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|Title: ||The development of Robotable : infrared correction techniques to enhance marker detection|
|Author: ||Festing, Jonathan|
|Degree: ||Bachelor of Applied Computing|
|Institution: ||Lincoln University|
|Date: ||2005 |
|Item Type: ||Dissertation|
|Abstract: ||Robotable is an educational tool conceived by Chris Rogers of Tufts University to inspire interest in science and creativity in engineering. End users of the table interact through several different mediums and complete challenges with programmable robots in order to learn engineering concepts. Robotable was developed by The Centre for Engineering Educational Outreach (CEEO) at Tufts University in Boston, USA and Lincoln University in Canterbury, New Zealand.
The Robotable previously used a marker tracking system (developed by Pattie, 2004) for tracking LEGO® robots on the table. The tracking system operated from above the surface of the Robotable and in the visible part of the electromagnetic spectrum. This set-up had several inherent flaws. These have been addressed in this study though the use of an infrared correction model, and by positioning the camera underneath the table. The infrared correction model has been developed in Robolab™ as an extension to Pattie's (2004) original marker tracking implementation. A specific hardware set-up has also been developed to accompany the correction model, providing a significant increase in marker detection reliability. Where lighting conditions had once limited the marker tracking, they now have little influence. The improvements were so substantial that the marker size was able to be reduced by 50% of the original linear size. Furthermore, at the reduced marker size the infrared correction model performed better than the original tracking system (a 95% marker detection rate compared with a 60% marker detection rate). Hardware limitations prevented more reliable detection rates, but the system undoubtedly has more potential provided a more powerful source of infrared light is used.|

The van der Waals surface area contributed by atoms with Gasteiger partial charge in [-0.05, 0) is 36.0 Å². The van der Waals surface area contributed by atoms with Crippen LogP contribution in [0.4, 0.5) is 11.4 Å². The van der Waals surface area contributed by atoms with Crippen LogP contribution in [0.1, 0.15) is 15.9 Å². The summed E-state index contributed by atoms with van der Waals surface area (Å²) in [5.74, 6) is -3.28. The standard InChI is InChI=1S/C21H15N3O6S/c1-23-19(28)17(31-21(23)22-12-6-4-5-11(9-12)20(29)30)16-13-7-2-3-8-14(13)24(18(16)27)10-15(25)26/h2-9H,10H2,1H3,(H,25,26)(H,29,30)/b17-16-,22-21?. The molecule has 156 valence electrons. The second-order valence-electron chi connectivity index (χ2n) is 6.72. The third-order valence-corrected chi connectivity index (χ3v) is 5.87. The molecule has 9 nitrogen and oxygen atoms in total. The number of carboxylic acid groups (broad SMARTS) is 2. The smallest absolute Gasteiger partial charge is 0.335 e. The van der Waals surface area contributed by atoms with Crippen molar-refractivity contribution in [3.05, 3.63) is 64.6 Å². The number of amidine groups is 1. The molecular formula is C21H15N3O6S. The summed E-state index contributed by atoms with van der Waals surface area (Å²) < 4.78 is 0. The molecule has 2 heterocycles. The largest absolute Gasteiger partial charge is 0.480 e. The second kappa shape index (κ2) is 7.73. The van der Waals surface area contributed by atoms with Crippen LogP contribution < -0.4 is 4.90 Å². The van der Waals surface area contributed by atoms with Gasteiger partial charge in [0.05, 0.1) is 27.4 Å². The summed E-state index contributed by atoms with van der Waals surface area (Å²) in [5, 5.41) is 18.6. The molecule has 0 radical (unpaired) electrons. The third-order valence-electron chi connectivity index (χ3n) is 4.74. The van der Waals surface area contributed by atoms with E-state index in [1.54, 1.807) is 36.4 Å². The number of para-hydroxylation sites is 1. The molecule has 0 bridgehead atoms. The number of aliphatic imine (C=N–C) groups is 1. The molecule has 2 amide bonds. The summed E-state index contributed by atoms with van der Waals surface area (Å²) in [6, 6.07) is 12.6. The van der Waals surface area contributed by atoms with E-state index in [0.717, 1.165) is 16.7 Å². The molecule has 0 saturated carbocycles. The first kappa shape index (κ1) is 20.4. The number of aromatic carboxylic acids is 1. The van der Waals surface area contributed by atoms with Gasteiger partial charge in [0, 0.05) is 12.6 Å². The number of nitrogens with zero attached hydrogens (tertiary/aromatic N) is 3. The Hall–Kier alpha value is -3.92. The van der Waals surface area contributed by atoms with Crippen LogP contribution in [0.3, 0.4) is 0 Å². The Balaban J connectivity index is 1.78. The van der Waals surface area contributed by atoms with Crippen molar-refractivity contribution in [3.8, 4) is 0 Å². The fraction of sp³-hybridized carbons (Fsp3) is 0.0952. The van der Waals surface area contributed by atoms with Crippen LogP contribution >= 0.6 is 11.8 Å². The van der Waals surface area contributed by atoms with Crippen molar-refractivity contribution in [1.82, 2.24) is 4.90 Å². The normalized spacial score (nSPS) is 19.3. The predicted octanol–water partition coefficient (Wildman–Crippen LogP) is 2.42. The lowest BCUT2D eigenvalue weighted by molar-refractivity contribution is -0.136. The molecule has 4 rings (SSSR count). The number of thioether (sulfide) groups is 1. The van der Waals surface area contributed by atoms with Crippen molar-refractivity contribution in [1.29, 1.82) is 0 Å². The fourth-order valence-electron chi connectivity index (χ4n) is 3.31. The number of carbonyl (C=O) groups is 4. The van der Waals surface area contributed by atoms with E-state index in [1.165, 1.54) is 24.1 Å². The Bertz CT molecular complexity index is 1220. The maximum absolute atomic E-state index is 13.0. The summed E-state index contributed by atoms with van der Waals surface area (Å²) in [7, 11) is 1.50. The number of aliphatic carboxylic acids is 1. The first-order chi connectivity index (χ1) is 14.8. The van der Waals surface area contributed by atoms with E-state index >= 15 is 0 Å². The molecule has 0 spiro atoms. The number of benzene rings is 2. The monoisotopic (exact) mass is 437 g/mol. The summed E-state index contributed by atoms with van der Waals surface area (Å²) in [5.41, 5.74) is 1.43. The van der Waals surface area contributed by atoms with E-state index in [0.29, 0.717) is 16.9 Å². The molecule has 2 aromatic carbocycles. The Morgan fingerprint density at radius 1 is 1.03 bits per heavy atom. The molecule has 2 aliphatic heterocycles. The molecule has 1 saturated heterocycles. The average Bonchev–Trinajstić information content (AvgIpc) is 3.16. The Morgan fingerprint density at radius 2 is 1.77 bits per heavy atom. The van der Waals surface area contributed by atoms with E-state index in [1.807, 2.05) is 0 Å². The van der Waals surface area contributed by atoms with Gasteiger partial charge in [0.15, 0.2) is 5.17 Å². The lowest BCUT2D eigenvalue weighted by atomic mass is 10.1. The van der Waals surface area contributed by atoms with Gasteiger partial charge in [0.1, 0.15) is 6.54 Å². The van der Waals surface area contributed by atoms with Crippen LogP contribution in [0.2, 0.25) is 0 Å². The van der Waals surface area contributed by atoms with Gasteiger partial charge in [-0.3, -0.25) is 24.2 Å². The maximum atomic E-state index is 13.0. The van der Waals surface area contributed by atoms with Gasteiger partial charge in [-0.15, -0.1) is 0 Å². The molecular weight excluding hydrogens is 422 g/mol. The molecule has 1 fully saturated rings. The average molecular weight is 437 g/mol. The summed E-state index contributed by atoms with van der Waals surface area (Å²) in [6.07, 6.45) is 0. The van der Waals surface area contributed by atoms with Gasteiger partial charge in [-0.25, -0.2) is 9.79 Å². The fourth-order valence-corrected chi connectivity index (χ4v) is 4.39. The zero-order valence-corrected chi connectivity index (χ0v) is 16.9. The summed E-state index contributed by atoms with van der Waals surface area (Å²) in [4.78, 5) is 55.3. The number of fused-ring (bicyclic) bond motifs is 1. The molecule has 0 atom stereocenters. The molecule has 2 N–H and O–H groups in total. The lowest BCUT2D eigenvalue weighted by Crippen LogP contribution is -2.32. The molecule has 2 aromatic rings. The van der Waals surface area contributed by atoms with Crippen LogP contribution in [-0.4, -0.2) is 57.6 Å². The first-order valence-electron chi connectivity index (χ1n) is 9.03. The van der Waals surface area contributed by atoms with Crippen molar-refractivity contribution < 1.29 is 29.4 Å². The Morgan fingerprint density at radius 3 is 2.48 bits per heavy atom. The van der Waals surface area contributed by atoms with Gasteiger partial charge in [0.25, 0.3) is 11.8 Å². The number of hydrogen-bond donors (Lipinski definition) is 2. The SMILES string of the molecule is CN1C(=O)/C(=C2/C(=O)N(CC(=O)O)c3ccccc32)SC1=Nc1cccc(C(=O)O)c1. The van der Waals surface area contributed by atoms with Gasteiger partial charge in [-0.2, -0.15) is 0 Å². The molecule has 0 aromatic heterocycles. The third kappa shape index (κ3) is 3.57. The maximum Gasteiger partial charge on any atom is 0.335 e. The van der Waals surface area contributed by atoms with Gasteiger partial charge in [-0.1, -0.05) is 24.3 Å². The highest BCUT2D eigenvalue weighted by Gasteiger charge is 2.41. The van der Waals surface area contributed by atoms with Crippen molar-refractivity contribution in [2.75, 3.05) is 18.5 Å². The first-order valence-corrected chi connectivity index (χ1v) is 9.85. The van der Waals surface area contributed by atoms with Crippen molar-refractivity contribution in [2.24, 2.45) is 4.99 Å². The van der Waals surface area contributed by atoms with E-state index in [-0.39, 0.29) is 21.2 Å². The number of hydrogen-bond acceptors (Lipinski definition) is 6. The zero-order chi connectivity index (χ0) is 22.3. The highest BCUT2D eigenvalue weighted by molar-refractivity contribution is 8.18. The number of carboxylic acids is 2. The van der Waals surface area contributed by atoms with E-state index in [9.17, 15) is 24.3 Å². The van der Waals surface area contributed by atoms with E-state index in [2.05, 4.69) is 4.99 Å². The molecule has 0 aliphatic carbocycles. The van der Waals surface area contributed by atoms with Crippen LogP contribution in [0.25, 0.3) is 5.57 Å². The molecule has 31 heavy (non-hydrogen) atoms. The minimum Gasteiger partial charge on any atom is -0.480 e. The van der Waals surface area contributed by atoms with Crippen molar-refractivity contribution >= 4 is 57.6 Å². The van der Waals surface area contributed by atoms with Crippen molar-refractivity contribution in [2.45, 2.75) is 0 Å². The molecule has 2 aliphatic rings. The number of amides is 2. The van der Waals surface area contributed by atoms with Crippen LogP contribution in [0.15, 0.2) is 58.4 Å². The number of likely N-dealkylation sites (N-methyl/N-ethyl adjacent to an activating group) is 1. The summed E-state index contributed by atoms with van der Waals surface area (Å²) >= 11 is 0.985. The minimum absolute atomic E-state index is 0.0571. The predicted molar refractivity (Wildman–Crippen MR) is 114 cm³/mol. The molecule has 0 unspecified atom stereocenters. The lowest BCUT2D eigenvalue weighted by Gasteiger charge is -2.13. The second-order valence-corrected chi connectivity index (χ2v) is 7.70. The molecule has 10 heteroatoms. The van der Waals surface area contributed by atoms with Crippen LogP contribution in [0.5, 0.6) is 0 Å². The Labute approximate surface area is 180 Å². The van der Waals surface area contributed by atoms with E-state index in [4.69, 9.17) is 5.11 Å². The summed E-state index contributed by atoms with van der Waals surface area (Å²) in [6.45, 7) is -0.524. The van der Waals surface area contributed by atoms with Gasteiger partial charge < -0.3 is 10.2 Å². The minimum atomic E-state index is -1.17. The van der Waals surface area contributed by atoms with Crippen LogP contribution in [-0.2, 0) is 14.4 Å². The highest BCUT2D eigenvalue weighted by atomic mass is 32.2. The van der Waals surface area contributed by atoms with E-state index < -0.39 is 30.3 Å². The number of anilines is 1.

|Supervisor: ||Unsworth, Keith|
|Persistent URL (URI): ||http://hdl.handle.net/10182/4709|
|Access Rights: ||Digital thesis can be viewed by current staff and students of Lincoln University only. Print copy available for reading in Lincoln University Library. May be available through inter-library loan.|
|Appears in Collections:||Department of Applied Computing|
Theses and Dissertations with Restricted Access
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